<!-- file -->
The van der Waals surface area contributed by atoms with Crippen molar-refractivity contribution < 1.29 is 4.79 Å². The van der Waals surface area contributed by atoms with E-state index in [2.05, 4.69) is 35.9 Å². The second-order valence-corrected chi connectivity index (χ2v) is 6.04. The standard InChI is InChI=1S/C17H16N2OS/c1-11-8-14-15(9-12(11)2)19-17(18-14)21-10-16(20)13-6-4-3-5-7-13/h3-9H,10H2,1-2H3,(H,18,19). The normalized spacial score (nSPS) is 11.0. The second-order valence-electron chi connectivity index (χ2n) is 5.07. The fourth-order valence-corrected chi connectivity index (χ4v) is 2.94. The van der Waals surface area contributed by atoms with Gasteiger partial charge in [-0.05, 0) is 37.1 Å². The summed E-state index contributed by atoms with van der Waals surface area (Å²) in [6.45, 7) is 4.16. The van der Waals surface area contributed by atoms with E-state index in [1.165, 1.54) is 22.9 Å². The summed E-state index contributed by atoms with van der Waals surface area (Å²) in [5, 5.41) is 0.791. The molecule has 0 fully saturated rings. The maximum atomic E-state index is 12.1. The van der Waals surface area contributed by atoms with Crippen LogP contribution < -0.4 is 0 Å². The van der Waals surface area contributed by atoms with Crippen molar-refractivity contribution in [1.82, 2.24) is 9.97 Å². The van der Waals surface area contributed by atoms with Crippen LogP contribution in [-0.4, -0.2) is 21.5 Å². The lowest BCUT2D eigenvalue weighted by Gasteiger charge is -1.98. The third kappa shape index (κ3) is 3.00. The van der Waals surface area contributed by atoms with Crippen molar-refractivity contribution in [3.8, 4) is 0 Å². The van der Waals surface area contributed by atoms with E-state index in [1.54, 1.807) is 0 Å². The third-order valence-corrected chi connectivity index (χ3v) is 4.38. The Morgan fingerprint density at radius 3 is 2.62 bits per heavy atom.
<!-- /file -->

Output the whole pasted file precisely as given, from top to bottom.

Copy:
The van der Waals surface area contributed by atoms with Crippen molar-refractivity contribution < 1.29 is 4.79 Å². The van der Waals surface area contributed by atoms with E-state index in [2.05, 4.69) is 35.9 Å². The second-order valence-corrected chi connectivity index (χ2v) is 6.04. The standard InChI is InChI=1S/C17H16N2OS/c1-11-8-14-15(9-12(11)2)19-17(18-14)21-10-16(20)13-6-4-3-5-7-13/h3-9H,10H2,1-2H3,(H,18,19). The normalized spacial score (nSPS) is 11.0. The second-order valence-electron chi connectivity index (χ2n) is 5.07. The fourth-order valence-corrected chi connectivity index (χ4v) is 2.94. The van der Waals surface area contributed by atoms with Gasteiger partial charge in [-0.05, 0) is 37.1 Å². The summed E-state index contributed by atoms with van der Waals surface area (Å²) in [6.45, 7) is 4.16. The van der Waals surface area contributed by atoms with E-state index in [1.165, 1.54) is 22.9 Å². The summed E-state index contributed by atoms with van der Waals surface area (Å²) in [5, 5.41) is 0.791. The molecule has 0 fully saturated rings. The maximum atomic E-state index is 12.1. The van der Waals surface area contributed by atoms with Crippen LogP contribution < -0.4 is 0 Å². The van der Waals surface area contributed by atoms with Crippen molar-refractivity contribution in [1.82, 2.24) is 9.97 Å². The van der Waals surface area contributed by atoms with Crippen LogP contribution in [-0.4, -0.2) is 21.5 Å². The lowest BCUT2D eigenvalue weighted by Gasteiger charge is -1.98. The third kappa shape index (κ3) is 3.00. The van der Waals surface area contributed by atoms with Crippen molar-refractivity contribution in [3.8, 4) is 0 Å². The van der Waals surface area contributed by atoms with E-state index in [1.54, 1.807) is 0 Å². The third-order valence-corrected chi connectivity index (χ3v) is 4.38. The Morgan fingerprint density at radius 3 is 2.62 bits per heavy atom.